The Federal Communications Commission (FCC) auctioned a wireless spectrum license and the bids reached $34 billion. This is the biggest auction in the FCC’s history.
A total of six blocks of airwaves was set for auction and companies have started biding for them since Friday. The auction has currently reached $34 billion, three times more than the last auction conducted by the FCC, back in 2008.
One of the main reasons behind the large amount of cash that companies are willing to pay for these airwaves is the explosive popularity of devices that use wireless connections, reported in the last few years. Bids are expected to go even higher, since the auction does not have an end date and might go on for days or even weeks.
The auction led by the FCC in 2008 only reached the price of $10.5 billion, even though the airwaves that were sold back then were considered more attractive because of their low frequency. Next sale that involves lower frequency airwaves is scheduled for 2016 and can be considered as another reason behind the huge biddings. The 2016 auction has already been delayed twice so investors don’t want to wait any longer, thus they are trying to seize the opportunity while it’s still available.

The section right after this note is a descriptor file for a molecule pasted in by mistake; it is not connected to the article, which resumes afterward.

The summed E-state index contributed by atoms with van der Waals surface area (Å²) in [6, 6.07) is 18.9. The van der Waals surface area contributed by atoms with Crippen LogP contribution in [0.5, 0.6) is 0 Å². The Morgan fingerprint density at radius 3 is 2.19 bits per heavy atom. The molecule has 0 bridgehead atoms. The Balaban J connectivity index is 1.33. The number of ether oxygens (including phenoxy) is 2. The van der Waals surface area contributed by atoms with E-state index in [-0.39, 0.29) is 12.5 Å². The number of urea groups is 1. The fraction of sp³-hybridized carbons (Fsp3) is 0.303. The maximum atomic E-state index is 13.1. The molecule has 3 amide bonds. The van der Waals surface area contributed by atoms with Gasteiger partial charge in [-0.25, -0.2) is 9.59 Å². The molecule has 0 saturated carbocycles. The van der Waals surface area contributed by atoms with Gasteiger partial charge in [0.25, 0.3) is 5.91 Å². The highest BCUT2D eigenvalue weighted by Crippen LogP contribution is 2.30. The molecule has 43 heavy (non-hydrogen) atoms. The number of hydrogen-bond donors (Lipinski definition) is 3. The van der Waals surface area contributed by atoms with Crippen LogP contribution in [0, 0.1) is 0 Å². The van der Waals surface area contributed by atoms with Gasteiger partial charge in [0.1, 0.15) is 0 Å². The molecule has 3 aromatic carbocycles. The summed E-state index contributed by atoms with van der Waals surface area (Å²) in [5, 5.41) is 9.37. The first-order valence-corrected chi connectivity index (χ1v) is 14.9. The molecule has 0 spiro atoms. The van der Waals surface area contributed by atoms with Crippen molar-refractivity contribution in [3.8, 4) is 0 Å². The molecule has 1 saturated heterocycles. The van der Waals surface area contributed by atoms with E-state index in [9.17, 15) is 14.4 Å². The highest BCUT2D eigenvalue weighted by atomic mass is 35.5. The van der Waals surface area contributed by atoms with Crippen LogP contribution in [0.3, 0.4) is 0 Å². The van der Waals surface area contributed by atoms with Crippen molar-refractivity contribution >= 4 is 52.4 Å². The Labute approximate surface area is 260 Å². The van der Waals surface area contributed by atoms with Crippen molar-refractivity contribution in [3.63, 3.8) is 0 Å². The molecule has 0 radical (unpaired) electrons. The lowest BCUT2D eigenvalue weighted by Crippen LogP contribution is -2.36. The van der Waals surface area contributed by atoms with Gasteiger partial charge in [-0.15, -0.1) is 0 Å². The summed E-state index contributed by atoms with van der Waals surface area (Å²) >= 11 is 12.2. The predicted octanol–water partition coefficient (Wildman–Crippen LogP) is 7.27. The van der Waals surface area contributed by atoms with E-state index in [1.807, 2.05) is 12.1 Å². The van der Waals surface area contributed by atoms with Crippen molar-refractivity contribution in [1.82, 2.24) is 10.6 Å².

Since the airwaves that are now on sale lack the attractiveness of lower frequencies but still were a hit among companies, the next sale is expected to surpass this year’s record. Higher frequencies are not as liked by the public because they usually have problems with passing buildings. However, they have the ability to carry a lot of data, that being a really important factor when it comes to wireless broadband.
More than 70 companies have been approved to bid in the auction. Among them, the big buyers are considered to be Verizon Wireless and AT&T. However, the speed with which the bids are raising makes us think that there is probably a third bidder involved, as well.
The winner of the auction will not be known until the auction finishes. After that, the new owner of the airwaves will have to engineer and develop their devices, in order for them to work with the high frequency spectrum. AT&T and Verizon are already working with similar frequencies.
Out of the six blocks of airwaves, two are in the 1695 to 1710 megahertz band, while the other four are between frequencies of 1755 to 1780 megahertz and also 2155-2180 megahertz.